We are accustomed to think of the “cloud” as a place-less, formless mass of data floating “out there.” It has even been argued that new computer technologies and the movement of companies’ data “to the cloud” might so transform our inherited notions of time, space, and power that it could mean the end of history, geography, and power. The case of “e-Estonia,” however, challenges this notion: Estonia is a country which, unlike people and companies going “to the cloud,” hopes to actually move itself “into the cloud,” with profound implications for how we understand both the cloud metaphor and geopolitics in the digital age.
Estonia is a small former Soviet Republic in northern Europe, with a territory of only 45 thousand square kilometers and population of just 1.3 million. Since the collapse of the Soviet Union in 1991, it has made a number of moves towards building a digital state, or, as it is often referred to, an “e-Estonia.” As a Research Fellow with the Centre for Science and Technology Studies of the European University at St. Petersburg, I have been studying how with e-Estonia the “the cloud” actually becomes a new type of space, the contours of which affect other concrete spaces and feed into a new type of nation-building project.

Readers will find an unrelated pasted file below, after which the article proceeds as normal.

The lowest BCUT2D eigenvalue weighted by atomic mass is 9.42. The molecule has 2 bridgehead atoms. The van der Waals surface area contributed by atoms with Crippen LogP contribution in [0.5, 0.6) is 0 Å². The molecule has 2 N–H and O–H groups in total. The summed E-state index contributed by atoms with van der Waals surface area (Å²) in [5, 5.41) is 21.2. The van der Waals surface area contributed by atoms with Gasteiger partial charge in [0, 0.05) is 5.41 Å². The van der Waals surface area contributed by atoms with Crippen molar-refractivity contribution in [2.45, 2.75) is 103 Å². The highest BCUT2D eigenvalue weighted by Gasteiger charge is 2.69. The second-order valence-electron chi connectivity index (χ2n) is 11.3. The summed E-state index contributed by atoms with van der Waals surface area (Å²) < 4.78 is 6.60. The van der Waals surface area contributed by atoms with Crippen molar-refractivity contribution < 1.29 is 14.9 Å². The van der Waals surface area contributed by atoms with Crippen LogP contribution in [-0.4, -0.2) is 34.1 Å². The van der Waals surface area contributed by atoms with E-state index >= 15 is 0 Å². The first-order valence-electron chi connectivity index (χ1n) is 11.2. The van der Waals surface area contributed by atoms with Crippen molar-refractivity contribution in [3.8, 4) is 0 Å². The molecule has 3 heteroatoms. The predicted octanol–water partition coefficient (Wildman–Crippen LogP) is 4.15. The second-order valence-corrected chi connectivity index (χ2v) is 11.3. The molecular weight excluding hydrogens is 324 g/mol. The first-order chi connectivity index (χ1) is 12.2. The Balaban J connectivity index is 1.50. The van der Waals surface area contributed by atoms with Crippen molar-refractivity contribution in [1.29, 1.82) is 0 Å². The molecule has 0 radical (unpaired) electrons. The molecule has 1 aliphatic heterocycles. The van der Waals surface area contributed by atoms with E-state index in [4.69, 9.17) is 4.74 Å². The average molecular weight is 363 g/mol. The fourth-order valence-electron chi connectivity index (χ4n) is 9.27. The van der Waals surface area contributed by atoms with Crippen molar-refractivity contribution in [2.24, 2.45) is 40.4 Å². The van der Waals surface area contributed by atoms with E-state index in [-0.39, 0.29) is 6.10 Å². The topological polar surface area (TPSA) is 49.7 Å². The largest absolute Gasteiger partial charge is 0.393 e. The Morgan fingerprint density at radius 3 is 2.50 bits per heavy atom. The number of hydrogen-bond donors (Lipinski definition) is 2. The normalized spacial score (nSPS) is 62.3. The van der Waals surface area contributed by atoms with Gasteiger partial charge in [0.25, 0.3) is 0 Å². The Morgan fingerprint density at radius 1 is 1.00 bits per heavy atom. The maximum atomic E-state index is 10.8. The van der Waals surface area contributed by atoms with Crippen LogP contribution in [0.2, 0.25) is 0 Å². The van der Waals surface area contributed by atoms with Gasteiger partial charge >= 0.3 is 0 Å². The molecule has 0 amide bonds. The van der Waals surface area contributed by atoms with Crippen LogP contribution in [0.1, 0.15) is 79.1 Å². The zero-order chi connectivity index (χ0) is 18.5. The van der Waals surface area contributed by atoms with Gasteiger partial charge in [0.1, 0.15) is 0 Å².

In 1999 Estonia started an “e-Government.” Even before that, in 1996, the Tiger Leap Foundation was launched, with the goals of adjusting the educational system to the needs of a quickly-developing information society and providing schools with modern information and communication technology. Along with e-government, the country started developing and offering internet banking services; gradually it has all evolved to a “digital society,” with an integrated set of component e-services such as Digital Signature, e-Law, i-Voting, e-Tax, e-Prescription, and many others (follow this link for more on e-Estonia).